No Charges for Texas Cop Who Shot Mexican Immigrant

Grapevine Police Chief Eddie Salame
No Charges for Texas Cop Who Shot Mexican Immigrant

No Charges for Texas Cop Who Shot Mexican Immigrant

Grapevine Police Chief Eddie Salame talks about the grand jury's decision not to charge a Grapevine, Texas police officer in the shooting death of a Mexican immigrant. Screenshot from CBS Dallas-Fort Worth
Grapevine Police Chief Eddie Salame talks about the grand jury’s decision not to charge a Grapevine, Texas police officer in the shooting death of a Mexican immigrant. Screenshot from CBS Dallas-Fort Worth

GRAPEVINE, Texas, May 19 (UPI) — A Texas police officer who shot and killed an unarmed Mexican immigrant after a high-speed chase will not face criminal charges, a grand jury decided Monday.

The grand jury declined to indict Grapevine police Officer Robert Clark, 33, in the death of Ruben Garcia Villalpando, 31. The Mexican Ministry of Foreign Affairs condemned the February shooting, saying it was “disproportionate use of lethal force that results in the unnecessary loss of life and erodes the trust that should exist between the authorities and the communities in which they operate.”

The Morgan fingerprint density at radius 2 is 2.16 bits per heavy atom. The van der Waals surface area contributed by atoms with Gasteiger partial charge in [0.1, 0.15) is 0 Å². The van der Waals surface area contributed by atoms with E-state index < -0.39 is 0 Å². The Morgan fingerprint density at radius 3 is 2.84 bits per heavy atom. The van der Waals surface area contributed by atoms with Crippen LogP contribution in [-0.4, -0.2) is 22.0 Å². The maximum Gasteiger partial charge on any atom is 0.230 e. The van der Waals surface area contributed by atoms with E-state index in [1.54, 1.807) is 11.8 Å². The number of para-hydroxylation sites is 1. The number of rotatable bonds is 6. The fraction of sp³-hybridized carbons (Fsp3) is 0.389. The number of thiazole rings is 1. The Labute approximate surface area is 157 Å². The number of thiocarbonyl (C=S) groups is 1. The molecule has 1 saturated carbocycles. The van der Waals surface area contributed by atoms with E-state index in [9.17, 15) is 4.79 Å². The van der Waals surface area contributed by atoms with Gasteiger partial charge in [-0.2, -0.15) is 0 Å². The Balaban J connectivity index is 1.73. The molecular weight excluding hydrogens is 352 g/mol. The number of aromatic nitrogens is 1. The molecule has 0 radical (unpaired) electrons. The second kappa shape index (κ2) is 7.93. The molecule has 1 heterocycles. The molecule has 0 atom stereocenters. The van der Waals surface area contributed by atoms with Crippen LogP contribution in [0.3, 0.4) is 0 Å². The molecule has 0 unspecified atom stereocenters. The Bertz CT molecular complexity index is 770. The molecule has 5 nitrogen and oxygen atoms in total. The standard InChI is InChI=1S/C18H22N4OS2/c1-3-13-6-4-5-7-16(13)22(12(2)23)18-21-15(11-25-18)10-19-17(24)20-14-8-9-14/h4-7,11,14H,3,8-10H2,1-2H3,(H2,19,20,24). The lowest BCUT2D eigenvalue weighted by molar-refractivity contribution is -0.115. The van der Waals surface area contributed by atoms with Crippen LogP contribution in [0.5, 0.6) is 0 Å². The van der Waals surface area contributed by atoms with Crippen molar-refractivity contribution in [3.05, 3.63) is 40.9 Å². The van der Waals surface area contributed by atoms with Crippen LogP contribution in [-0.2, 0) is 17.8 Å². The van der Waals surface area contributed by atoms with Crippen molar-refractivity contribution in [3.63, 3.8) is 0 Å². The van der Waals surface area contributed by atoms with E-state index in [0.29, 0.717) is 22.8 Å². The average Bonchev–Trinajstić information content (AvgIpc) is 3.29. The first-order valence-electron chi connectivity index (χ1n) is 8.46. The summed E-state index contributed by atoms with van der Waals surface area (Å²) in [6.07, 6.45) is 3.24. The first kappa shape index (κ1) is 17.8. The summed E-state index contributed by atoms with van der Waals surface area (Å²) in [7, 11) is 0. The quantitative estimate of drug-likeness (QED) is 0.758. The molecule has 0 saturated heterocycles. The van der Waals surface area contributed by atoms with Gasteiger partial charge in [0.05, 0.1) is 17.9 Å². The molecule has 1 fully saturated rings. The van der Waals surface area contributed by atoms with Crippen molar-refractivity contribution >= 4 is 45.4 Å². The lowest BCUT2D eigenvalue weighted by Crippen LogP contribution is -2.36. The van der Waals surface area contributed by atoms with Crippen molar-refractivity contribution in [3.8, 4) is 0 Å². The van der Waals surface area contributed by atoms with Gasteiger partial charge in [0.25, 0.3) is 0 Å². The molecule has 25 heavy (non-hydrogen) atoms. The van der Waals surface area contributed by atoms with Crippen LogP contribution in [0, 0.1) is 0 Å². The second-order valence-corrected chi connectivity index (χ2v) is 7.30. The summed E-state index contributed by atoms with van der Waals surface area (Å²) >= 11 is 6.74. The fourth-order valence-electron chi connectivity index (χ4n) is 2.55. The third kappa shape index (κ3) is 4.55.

“The grand jurors were given complete and open access to all the evidence in this case, including cellphone videos, the dash cam video from officer Clark’s vehicle, witness statements, police records and reports, and any additional information that they requested,”said Larry Moore, who led the state’s presentation.

“They heard testimony from witnesses representing both Mr. Villalpando and officer Clark. The attorneys representing officer Clark and the Villalpando family were also given the opportunity to directly address the grand jury, should they wish to do so.”

Police said Villalpando led Clark on a chase in the Dallas suburb, eventually stopping and exiting the car with his hands up. Then, contrary to the officer’s instructions, he slowly walked to the officer’s car with his hands on his head. Police said he was instructed back to his car several times. Villalpando was shot twice in the chest.

“We’ve also heard suggestions that Mr. Villalpando was not a threat because at times his hands are raised, but it would only take seconds for him to change the position of his hands if he comes close enough to attack the officer,” Grapevine Police Chief Eddie Salame said.

The Feb. 20 case was one of three U.S. police shootings of Mexican nationals that drew international attention.

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